Grapevine rhetoric highlights a growing consensus that previous large scale players such as pension funds and more conservative asset managers are taking a leaf from those market bulls which have already gained from a substantial market climb over the past 2 quarters. The term “Great Rotation” has been coined, and the $18bn worth of liquidity poured into equity funds demonstrating a long awaited strengthening confidence that the possibility of share price capital gains are to be had in leiu of poor paying safe haven bonds and arguably over-priced defensive stocks that serve as “proxy-bonds”
Take a look at the price to earnings valuations of many and automakers, and some in particular – as highlighted by investment-auto-motive's “Coupled Ratios” Analyis – and bargains are still to be had, ironically the best seen with those with inherent defensive characteristics. Value is peppered all over the Global 11 stable, for various company specific reasons.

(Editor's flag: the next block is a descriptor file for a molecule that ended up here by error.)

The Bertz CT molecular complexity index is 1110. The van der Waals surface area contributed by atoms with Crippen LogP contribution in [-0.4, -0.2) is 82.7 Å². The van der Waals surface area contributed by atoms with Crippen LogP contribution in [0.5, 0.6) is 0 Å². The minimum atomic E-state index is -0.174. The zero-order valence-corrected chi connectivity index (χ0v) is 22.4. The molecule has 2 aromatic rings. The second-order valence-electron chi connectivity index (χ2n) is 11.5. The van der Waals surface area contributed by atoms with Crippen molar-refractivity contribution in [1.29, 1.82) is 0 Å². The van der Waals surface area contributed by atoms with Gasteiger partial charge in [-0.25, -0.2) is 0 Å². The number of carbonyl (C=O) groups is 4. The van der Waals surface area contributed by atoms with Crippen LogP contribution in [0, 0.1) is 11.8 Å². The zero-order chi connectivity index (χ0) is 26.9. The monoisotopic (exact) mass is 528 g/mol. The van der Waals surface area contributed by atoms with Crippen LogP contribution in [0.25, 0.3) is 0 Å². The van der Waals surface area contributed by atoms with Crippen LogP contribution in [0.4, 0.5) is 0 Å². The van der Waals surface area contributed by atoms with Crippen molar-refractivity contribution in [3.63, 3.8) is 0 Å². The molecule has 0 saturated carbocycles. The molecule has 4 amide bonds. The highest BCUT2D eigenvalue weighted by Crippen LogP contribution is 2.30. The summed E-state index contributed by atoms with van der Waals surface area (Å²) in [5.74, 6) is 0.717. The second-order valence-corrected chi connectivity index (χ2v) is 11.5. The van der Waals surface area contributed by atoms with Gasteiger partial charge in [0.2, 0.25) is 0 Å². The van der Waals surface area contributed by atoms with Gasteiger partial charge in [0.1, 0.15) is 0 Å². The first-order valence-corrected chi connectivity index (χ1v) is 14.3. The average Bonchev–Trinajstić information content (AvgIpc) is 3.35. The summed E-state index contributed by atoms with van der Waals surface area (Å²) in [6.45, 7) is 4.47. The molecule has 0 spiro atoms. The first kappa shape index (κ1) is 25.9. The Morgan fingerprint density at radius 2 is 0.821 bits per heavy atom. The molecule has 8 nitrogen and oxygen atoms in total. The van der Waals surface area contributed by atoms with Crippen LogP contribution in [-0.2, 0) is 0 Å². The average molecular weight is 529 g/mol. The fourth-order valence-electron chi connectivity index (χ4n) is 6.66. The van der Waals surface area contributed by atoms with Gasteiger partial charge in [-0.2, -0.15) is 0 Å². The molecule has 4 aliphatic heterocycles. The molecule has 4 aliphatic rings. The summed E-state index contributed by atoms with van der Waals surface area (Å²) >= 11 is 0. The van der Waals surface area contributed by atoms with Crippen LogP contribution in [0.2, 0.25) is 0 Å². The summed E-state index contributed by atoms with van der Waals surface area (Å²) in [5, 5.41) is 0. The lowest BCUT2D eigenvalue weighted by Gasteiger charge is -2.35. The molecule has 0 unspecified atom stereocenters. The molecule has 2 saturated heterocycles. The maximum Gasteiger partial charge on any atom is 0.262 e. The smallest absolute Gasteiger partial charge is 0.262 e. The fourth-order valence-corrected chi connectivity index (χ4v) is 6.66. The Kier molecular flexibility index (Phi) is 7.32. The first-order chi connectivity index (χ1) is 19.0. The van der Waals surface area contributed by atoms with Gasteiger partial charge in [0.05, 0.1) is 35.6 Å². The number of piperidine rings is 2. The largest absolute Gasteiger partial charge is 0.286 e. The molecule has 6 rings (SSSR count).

Although undoubtedly the major gains have been already seen, the “Great Rotation” may be seen as a golden period by which the market and investors entered a historically long shallow, but highly positive slope of value creation.
Post Script -
investment-auto-motives believes that JLR's nominal poor profitability within the TATA Motor's stable was possibly diminished so as to either a) reduce losses booked to the Indian parent division (via raised transfer pricing on engineering services), or to momentarily reduce JLR profitability so that it may show a new boost when seeking a possible book-running exercise prior to any IPO; ideally the 'lost' sum set aside in the conglomerate's accounts as reserves to be “rolled over” as a possibly necessary safety cushion.